Trump furious over Russia relations
US President Donald Trump said yesterday that relations with Moscow had hit an all-time and “very dangerous” low, putting the blame on Congress after he reluctantly approved sanctions against Russia.
After Moscow called the sanctions a declaration of “economic war” that had exposed the US president’s weakness, an angry Trump lashed out at his own lawmakers who had overwhelmingly approved the measures.
“Our relationship with Russia is at an all-time & very dangerous low,” Trump tweeted.
“You can thank Congress, the same people that can’t even give us HCare!” he added in reference to a recent defeat in the Senate on his health care reform plans.
Trump’s outburst came a day after he grudgingly signed off on the sanctions, calling the legislation “significantly flawed” and adding that some of its provisions were unconstitutional.
Trump’s presidency has been overshadowed by allegations that his campaign team colluded with Moscow during last year’s US presidential campaign in which he defeated Hillary Clinton.
After meeting his Russian counterpart at a G20 summit in Germany last month, Trump said he wanted to work more closely with Moscow on areas such as the conflict in Syria.
But the legislation — which includes measures against North Korea and Iran — greatly limits his room for maneuver and underlines the lack of trust from lawmakers, even though his own Republican Party controls both houses of Congress.
The sanctions target the Russian energy sector in particular, giving Washington the ability to sanction companies involved in developing Russian pipelines. It also places curbs on some Russian weapons exporters.
Moscow, which announced a series of retaliatory measures over the weekend, has painted the bill’s passage in the Senate as a humiliation for Trump.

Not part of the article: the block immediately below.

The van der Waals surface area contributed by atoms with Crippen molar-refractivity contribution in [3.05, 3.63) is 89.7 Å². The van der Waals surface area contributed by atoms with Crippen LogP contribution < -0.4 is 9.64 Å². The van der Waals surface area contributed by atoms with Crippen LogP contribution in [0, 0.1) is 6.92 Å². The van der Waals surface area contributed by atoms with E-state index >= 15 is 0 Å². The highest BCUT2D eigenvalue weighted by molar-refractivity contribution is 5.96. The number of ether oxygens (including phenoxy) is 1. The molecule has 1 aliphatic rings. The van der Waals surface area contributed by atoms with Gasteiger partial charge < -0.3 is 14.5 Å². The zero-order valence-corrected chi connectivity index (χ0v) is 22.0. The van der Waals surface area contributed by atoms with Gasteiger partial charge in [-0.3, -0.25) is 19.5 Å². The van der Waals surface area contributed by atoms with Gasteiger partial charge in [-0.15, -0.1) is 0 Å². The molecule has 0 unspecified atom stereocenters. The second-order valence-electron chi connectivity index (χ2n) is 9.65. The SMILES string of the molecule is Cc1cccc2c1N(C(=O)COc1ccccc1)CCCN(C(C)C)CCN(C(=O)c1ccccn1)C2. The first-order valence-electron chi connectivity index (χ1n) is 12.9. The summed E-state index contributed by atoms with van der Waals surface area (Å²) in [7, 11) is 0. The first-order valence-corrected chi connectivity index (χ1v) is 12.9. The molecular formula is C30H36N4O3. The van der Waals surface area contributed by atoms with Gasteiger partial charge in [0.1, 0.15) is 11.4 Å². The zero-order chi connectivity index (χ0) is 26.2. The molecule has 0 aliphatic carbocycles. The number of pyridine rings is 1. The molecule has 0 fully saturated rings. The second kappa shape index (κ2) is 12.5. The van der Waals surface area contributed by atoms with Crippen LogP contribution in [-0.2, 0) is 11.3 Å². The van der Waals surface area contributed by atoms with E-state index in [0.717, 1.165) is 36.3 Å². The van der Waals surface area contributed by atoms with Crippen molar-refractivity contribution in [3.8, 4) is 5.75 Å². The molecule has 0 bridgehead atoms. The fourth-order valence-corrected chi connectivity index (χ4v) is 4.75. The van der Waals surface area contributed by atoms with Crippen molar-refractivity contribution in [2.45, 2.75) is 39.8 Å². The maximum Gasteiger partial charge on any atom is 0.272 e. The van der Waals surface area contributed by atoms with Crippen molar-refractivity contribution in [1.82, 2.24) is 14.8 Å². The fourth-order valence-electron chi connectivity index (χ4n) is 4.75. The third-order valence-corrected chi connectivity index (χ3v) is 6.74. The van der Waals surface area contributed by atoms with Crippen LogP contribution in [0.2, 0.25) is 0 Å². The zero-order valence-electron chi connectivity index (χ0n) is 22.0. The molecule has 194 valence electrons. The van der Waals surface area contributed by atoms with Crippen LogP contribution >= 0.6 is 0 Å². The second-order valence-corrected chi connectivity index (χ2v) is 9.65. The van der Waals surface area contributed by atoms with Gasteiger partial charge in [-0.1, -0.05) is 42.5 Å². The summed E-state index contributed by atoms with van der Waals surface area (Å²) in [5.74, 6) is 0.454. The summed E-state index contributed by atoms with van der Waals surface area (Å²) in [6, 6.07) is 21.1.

Russian Prime Minister Medvedev took to Facebook on Wednesday to say Trump’s signing of the bill “ends hopes for improving our relations with the new US administration.”
“It is a declaration of a full-fledged economic war on Russia,” Medvedev wrote.
“The Trump administration has shown its total weakness by handing over executive power to Congress in the most humiliating way.”
Moscow has already ordered the US to slash staff at its diplomatic mission in Russia by 755 personnel in response.
The Kremlin said Trump’s formal approval did not “change anything” and no further retaliation was planned.
The sanctions seek to penalize the Kremlin for allegedly meddling in the 2016 US presidential election and for Russia’s annexation of Crimea.
Washington has already slapped several rounds of sanctions on Moscow over Ukraine since 2014, and in December then leader Barack Obama turfed out 35 Russian diplomats due to accusations of election interference.
Trump received the legislation at 1:53pm last Friday, but waited until Wednesday to sign it.
The delay raised speculation that Trump might veto or try to somehow shelve the sanctions, which were approved in a 98-2 Senate vote.
By signing it, he avoided the humiliating prospect of Congress overriding his veto.
A special prosecutor is investigating whether Trump advisers colluded with what US intelligence has concluded was an attempt by Russia to covertly support his 2016 campaign.